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Remembering Dick Clark: TV host dies at 82

Remembering Dick Clark: TV host dies at 82
Television host Dick Clark poses for a portrait in 1960. (Michael Ochs Archives)
Dick Clark

didn't invent rock ’n' roll, and often he didn't even like it. But more than any other non-performer, the clean-cut TV host and entrepreneur made this one-time rebel music welcome in America's living rooms via “American Bandstand.”

Clark didn’t invent awards shows,

game shows

or cheery TV specials, either, but he put more of them on the air than any other producer, including the

Golden Globe Awards

, the

American Music Awards

, the

Daytime Emmy Awards

, the

Academy of Country Music Awards

and the Family Television Awards, plus “$10,000 Pyramid” (and its various higher-sum versions), “TV's Bloopers & Practical Jokes” and “Dick Clark's New Year's Rockin' Eve.”

A ubiquitous, relentlessly upbeat television personality who logged thousands of hours on-air, Clark, 82, died Wednesday of a

heart attack

in Santa Monica, Calif. Clark reportedly suffered the heart attack the morning after an outpatient procedure.

Previously diagnosed with Type II

diabetes

, Clark suffered

a stroke

in December 2004 that caused him to miss his “New Year’s Rockin’ Eve” special for the first time since he founded it in 1972. His public appearances have been limited since, though he did return to “New Year’s Rockin’ Eve” the following year as a contributor.

In recent years the man known as “America's oldest teenager” may have been most famous for his regular appearances on his seemingly endless array of TV projects. But his greatest cultural impact is generally thought to be “American Bandstand.”

He didn't invent that show, either. “Bandstand,” as it was originally called, had been a local Philadelphia program launched in 1952 and hosted by two

deejays

. The concept had a studio full of teenagers dancing to the latest hit records, and the show clicked with audiences. But in 1956 when Bob Horn, then the solo host, was involved in a scandal involving drunk driving and underage girls, the producers turned to the well-scrubbed, 26-year-old Clark, who had been hosting Philadelphia's radio version of the show.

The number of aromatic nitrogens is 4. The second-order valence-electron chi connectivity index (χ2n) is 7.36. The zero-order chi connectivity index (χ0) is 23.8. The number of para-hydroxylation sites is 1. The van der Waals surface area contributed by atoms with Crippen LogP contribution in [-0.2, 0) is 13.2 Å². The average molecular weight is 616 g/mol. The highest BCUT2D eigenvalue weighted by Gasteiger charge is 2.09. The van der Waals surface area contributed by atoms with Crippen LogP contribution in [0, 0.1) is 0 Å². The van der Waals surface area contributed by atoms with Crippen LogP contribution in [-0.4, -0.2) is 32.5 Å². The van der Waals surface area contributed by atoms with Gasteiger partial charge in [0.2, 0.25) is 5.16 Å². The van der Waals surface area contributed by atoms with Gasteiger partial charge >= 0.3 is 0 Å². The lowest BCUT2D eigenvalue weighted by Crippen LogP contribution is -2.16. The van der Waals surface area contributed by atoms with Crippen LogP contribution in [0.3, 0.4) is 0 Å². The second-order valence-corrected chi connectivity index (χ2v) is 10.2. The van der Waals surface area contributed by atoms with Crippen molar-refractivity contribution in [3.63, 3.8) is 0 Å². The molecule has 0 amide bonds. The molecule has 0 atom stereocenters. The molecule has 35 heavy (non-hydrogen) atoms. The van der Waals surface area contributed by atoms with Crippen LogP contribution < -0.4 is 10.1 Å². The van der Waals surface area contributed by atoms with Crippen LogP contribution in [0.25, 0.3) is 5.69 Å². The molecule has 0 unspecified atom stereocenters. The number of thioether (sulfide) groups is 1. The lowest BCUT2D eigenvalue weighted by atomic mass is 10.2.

“The show was the most lucrative TV show in Philadelphia, and it was going down the tubes, so they needed a good-looking, fresh young face, and here was Dick Clark,” said John A. Jackson, author of “American Bandstand: Dick Clark and the Making of a Rock ‘n' Roll Empire.” “He's an astute businessman, and he recognized if he took that job and made a go of it, he could further his career. He knew nothing about rock n roll.”

In a 2004 interview with

Larry King

, Clark admitted that this youthful music really wasn't his thing at the time. “I grew to like it,” he said. “I came out of a jazz and rhythm-and-blues background primarily.”

Born Richard Wagstaff Clark in

Mount Vernon

, N.Y., the future self-made industry was voted “Most Likely to Sell the

Brooklyn Bridge

” by his high school classmates, according to Jackson's biography. Clark has said he became committed to radio after seeing Gary Moore and

Jimmy Durante

perform at a radio broadcast in an old New York theater. He began his career as disc jockey in Rome, N.Y.

“I got my first check in radio when I was 17, and I have been doing it ever since,” he told King.

The year after he made the jump to television and took over “Bandstand,” the show was picked up by the perennially third-place

ABC

-TV, with “American” added to the name. Soon the nation was dancing along with clean-cut white kids (at least at the beginning) to a soundtrack of underground music gone mainstream.

“People forget now that at the time, rock ‘n' roll was very scandalous,” said former Chicago rock disc jockey and former “Chicago Tonight” host Bob Sirott. “That's why Dick Clark always wore a suit and tie. He wanted mom and dad to look at the host of ‘Bandstand’ and say, ‘There's an earnest young man. He's safe.’”

The show not only had a major impact on rock ‘n' roll, it also fed the dreams and passions of young viewers discovering a new cultural world through their TV sets.

“To teenagers it was almost must-see television,” said Joe Angotti, former broadcast program chairman at Northwestern University's Medill School of Journalism. “It was the kind of thing that everybody talked about in school the next day: `Did you see that one couple that made fools of themselves yesterday? Did you see the dance that one guy was doing?' The thought of being able to go to Philadelphia to be on `American Bandstand' was the ultimate fantasy for me and a lot of other teenagers.”

Added Angotti, who went on to become

NBC

News' vice president: “I would even to so far as to say that my fascination with that show was what got me first interested in television production and how shows were done. It had that big an impact.”

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